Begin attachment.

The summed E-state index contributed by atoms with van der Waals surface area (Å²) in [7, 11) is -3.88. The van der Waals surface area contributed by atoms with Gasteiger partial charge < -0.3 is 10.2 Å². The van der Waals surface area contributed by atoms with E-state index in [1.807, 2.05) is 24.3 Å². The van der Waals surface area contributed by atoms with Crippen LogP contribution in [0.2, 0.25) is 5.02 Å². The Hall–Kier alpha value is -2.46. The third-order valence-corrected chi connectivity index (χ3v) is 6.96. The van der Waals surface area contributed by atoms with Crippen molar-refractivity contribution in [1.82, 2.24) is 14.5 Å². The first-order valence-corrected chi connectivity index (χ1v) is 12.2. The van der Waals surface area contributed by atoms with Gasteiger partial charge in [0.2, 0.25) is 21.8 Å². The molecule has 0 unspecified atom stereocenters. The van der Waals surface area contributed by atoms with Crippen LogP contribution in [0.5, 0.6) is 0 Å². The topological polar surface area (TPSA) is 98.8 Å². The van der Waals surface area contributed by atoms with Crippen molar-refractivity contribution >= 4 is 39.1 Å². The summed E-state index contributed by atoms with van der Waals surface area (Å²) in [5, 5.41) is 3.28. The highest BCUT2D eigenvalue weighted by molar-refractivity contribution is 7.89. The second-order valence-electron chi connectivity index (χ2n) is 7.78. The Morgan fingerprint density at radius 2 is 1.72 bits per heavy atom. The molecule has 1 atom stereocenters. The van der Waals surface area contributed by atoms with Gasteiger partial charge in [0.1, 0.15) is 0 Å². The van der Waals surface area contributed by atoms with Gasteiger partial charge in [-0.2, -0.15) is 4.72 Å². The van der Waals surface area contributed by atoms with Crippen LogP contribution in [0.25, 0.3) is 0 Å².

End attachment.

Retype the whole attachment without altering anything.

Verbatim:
The summed E-state index contributed by atoms with van der Waals surface area (Å²) in [7, 11) is -3.88. The van der Waals surface area contributed by atoms with Gasteiger partial charge < -0.3 is 10.2 Å². The van der Waals surface area contributed by atoms with E-state index in [1.807, 2.05) is 24.3 Å². The van der Waals surface area contributed by atoms with Crippen LogP contribution in [0.2, 0.25) is 5.02 Å². The Hall–Kier alpha value is -2.46. The third-order valence-corrected chi connectivity index (χ3v) is 6.96. The van der Waals surface area contributed by atoms with Crippen molar-refractivity contribution in [1.82, 2.24) is 14.5 Å². The first-order valence-corrected chi connectivity index (χ1v) is 12.2. The van der Waals surface area contributed by atoms with Gasteiger partial charge in [0.2, 0.25) is 21.8 Å². The molecule has 0 unspecified atom stereocenters. The van der Waals surface area contributed by atoms with Crippen LogP contribution in [0.5, 0.6) is 0 Å². The topological polar surface area (TPSA) is 98.8 Å². The van der Waals surface area contributed by atoms with Crippen molar-refractivity contribution >= 4 is 39.1 Å². The summed E-state index contributed by atoms with van der Waals surface area (Å²) in [5, 5.41) is 3.28. The highest BCUT2D eigenvalue weighted by molar-refractivity contribution is 7.89. The second-order valence-electron chi connectivity index (χ2n) is 7.78. The Morgan fingerprint density at radius 2 is 1.72 bits per heavy atom. The molecule has 1 atom stereocenters. The van der Waals surface area contributed by atoms with Gasteiger partial charge in [0.1, 0.15) is 0 Å². The van der Waals surface area contributed by atoms with Gasteiger partial charge in [-0.2, -0.15) is 4.72 Å². The van der Waals surface area contributed by atoms with Crippen LogP contribution in [0.25, 0.3) is 0 Å².